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Title: The negotiation of parenthood : a panel study of twenty two middle class families
Author: Backett, Kathryn Chrisop
Awarding Body: University of Edinburgh
Current Institution: University of Edinburgh
Date of Award: 1978
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A panel study of twenty two middle class couples, each with two children, was carried out using a minimally structured methodology. The resulting accounts of parenthood are analysed from the perspective of family life as a mutually constructed social reality. Attention is focussed on the exchange of meanings within the nuclear group. Aspects of the form and content of the negotiation of parenthood between spouses are examined. Underlying assumptions about family behaviour as a learned, shared and life-cyclically oriented reality are found to characterise respondents' accounts. These assumptions provide a broad framework for the family's mutually held reality but offer considerable scope for variation in everyday practical interpretations. Thus the negotiation of parental behaviour involves continuous exchange of legitimations between spouses. Coping mechanisms are employed to sustain belief in the viability of the mutually held reality when tensions and dilemmas arise. It is suggested that images of children are important factors in the development of parental behaviour. These are separated analytically into "abstract" and "grounded". These categorisations refer respectively to the individual's social stock of knowledge and to the ongoing biographical experience of the parent. Finally, being a mother and being a father are discussed. Interactional and definitional elements in the spouses' construction of these mutually held realities are highlighted. In particular, it is demonstrated that there exists an implicit assumption of the woman's overall responsibility for the administration of household and children. By contrast, the problematical nature of fatherhood relates to sustaining belief in his direct involvement in these spheres. The thesis has theoretical and empirical implications. The adoption of an interactionist perspective allows examination of the effects of group members on one another's family behaviour. The material also contributes to areas of substantive neglect: notably the indirect power of the mother, the social construction of paternal behaviour and the effects of children on parenthood.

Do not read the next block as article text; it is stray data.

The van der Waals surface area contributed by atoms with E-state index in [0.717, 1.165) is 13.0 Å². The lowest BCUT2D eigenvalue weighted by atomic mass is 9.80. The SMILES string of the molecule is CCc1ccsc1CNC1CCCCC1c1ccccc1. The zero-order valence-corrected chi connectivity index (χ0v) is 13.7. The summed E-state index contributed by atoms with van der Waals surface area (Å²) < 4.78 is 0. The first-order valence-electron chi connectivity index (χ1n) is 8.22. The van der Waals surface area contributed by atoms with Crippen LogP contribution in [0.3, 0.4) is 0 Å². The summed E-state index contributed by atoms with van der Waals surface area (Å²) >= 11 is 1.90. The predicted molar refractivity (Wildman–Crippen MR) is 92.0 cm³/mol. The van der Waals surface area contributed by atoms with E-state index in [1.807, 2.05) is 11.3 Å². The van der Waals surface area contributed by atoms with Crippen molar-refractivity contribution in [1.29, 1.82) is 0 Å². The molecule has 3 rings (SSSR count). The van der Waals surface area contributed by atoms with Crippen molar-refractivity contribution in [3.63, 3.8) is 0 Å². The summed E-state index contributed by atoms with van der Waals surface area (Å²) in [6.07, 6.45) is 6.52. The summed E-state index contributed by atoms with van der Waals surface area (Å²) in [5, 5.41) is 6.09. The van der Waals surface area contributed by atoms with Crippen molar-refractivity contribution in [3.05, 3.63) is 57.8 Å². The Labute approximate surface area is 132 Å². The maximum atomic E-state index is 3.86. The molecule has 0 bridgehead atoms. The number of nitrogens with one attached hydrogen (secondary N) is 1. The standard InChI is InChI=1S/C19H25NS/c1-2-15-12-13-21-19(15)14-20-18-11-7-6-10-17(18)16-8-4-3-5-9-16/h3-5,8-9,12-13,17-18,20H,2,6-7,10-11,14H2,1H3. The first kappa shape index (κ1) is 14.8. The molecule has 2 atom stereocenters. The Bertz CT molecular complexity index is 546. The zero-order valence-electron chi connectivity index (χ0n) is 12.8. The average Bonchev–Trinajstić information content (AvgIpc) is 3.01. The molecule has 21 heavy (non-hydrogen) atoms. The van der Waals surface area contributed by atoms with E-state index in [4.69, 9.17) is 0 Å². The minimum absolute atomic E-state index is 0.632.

Supervisor: Not available Sponsor: Not available
Qualification Name: Thesis (Ph.D.) Qualification Level: Doctoral
EThOS ID:  DOI: Not available